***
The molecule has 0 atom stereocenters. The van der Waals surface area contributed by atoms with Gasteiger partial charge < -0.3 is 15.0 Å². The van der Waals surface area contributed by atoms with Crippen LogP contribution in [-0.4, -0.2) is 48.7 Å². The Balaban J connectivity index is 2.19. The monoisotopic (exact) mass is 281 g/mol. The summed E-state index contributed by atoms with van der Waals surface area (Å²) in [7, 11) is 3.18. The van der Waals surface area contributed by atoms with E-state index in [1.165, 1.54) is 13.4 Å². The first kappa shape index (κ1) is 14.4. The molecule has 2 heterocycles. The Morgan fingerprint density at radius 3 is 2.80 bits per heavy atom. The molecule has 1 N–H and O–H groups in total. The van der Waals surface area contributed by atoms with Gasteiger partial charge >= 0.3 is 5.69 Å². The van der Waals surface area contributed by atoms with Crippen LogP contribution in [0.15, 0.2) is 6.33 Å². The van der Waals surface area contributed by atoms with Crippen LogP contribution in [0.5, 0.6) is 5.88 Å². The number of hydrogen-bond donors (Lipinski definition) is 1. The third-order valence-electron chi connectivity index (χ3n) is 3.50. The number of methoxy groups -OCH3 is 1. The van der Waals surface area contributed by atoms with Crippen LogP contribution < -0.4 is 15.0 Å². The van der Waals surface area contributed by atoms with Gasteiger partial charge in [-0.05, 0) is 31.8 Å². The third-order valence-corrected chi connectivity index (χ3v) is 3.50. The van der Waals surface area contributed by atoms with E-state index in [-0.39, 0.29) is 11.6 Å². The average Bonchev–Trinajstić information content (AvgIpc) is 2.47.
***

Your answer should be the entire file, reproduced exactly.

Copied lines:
The molecule has 0 atom stereocenters. The van der Waals surface area contributed by atoms with Gasteiger partial charge < -0.3 is 15.0 Å². The van der Waals surface area contributed by atoms with Crippen LogP contribution in [-0.4, -0.2) is 48.7 Å². The Balaban J connectivity index is 2.19. The monoisotopic (exact) mass is 281 g/mol. The summed E-state index contributed by atoms with van der Waals surface area (Å²) in [7, 11) is 3.18. The van der Waals surface area contributed by atoms with E-state index in [1.165, 1.54) is 13.4 Å². The first kappa shape index (κ1) is 14.4. The molecule has 2 heterocycles. The Morgan fingerprint density at radius 3 is 2.80 bits per heavy atom. The molecule has 1 N–H and O–H groups in total. The van der Waals surface area contributed by atoms with Gasteiger partial charge >= 0.3 is 5.69 Å². The van der Waals surface area contributed by atoms with Crippen LogP contribution in [0.15, 0.2) is 6.33 Å². The van der Waals surface area contributed by atoms with Crippen LogP contribution in [0.5, 0.6) is 5.88 Å². The number of hydrogen-bond donors (Lipinski definition) is 1. The third-order valence-electron chi connectivity index (χ3n) is 3.50. The number of methoxy groups -OCH3 is 1. The van der Waals surface area contributed by atoms with Crippen LogP contribution < -0.4 is 15.0 Å². The van der Waals surface area contributed by atoms with Gasteiger partial charge in [-0.05, 0) is 31.8 Å². The third-order valence-corrected chi connectivity index (χ3v) is 3.50. The van der Waals surface area contributed by atoms with E-state index in [-0.39, 0.29) is 11.6 Å². The average Bonchev–Trinajstić information content (AvgIpc) is 2.47.